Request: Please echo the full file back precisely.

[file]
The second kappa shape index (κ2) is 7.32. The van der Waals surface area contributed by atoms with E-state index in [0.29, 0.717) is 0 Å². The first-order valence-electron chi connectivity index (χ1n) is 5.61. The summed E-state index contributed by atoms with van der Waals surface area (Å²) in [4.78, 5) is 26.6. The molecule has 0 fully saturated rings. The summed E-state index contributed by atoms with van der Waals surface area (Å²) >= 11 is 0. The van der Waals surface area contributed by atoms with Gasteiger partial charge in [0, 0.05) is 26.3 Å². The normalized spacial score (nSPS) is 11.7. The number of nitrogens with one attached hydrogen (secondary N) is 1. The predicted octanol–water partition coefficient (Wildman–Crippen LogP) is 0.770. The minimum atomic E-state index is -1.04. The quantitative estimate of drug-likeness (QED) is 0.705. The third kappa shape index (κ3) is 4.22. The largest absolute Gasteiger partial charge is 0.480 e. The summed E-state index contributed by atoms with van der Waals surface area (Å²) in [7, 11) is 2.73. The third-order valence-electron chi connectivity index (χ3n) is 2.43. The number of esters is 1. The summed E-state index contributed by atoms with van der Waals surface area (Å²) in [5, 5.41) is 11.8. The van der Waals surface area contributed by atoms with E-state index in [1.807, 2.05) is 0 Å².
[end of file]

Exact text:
The second kappa shape index (κ2) is 7.32. The van der Waals surface area contributed by atoms with E-state index in [0.29, 0.717) is 0 Å². The first-order valence-electron chi connectivity index (χ1n) is 5.61. The summed E-state index contributed by atoms with van der Waals surface area (Å²) in [4.78, 5) is 26.6. The molecule has 0 fully saturated rings. The summed E-state index contributed by atoms with van der Waals surface area (Å²) >= 11 is 0. The van der Waals surface area contributed by atoms with Gasteiger partial charge in [0, 0.05) is 26.3 Å². The normalized spacial score (nSPS) is 11.7. The number of nitrogens with one attached hydrogen (secondary N) is 1. The predicted octanol–water partition coefficient (Wildman–Crippen LogP) is 0.770. The minimum atomic E-state index is -1.04. The quantitative estimate of drug-likeness (QED) is 0.705. The third kappa shape index (κ3) is 4.22. The largest absolute Gasteiger partial charge is 0.480 e. The summed E-state index contributed by atoms with van der Waals surface area (Å²) in [7, 11) is 2.73. The third-order valence-electron chi connectivity index (χ3n) is 2.43. The number of esters is 1. The summed E-state index contributed by atoms with van der Waals surface area (Å²) in [5, 5.41) is 11.8. The van der Waals surface area contributed by atoms with E-state index in [1.807, 2.05) is 0 Å².